It also subjects all sellers on an “electronic marketplace” like eBay or Amazon to its requirements,no matter their sales volume. As a result, the RTPA would ensnare dramatically more businesses in burdensome collection schemes than the misguided MFA.
The legislation is also problematic in its increased reliance on so-called “certified software providers” to function as tax-collection agents for states. These software providers constitute an ostensibly private, but state-paid, “middle man” between tax agencies and sellers in whom most collection and audit responsibilities are vested.
While it theoretically protects businesses below a $5 million sales threshold from out-of-state audits,
the language contains an enormous loophole empowering any state to audit any remote seller if it believes there is “intentional misrepresentation.” Aggressive states undoubtedly would seize upon this opening to audit businesses outside their borders.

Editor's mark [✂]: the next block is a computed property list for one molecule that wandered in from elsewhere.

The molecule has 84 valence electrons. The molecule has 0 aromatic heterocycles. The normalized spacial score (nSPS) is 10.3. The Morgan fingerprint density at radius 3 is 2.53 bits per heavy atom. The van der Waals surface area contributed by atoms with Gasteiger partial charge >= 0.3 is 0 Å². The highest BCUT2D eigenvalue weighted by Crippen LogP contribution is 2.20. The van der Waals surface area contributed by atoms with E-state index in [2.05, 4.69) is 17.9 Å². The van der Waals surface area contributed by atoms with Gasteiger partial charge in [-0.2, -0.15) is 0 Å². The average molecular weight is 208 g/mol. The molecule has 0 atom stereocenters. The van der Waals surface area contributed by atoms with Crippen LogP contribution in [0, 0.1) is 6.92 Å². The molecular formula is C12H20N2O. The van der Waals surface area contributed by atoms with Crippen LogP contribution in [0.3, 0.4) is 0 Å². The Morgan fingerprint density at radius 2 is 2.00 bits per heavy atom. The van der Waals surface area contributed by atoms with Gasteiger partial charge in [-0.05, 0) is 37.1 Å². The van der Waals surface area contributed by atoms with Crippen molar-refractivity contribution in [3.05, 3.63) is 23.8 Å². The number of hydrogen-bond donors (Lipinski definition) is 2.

In seeking to address the failures of the “use tax” systems employed by states, the RTPA ends up blessing a massive expansion in state tax-collection authority and dismantling a vital taxpayer protection upon which virtually all tax systems are based. This will harm online sales, which–despite their dramatic expansion–still only account for roughly $0.07 of every $1 in retail spending. Conservatives in Congress should oppose this unwise legislation and instead work to preserve geographical limits to tax authority and to encourage tax competition.
Andrew Moylan, R Street Institute
Matt Kibbe, Freedom Works
Phil Kerpen, American Commitment
Luke Kenworthy,Generation Opportunity
Brent Wm. Gardner, Americans for Prosperity
Michael Needham, Heritage Action for America
Grover Norquist, Americans for Tax Reform
Joe Bast,Heartland Institute
John Tate, Campaign for Liberty
Tom Giovanetti, Institute for Policy Innovation
Tom Schatz, Council for Citizens Against Government Waste
Seton Motley, Less Government
Andrew F. Quinlan, Center for Freedom and Prosperity
Pete Sepp, National Taxpayers Union
Jeff Mazzella, Center for Individual Freedom
Paul Gessing, Rio Grande Foundation
Wayne Crews, Competitive Enterprise Institute
David Williams,Taxpayers Protection Alliance
Katie McAuliffe, Digital Liberty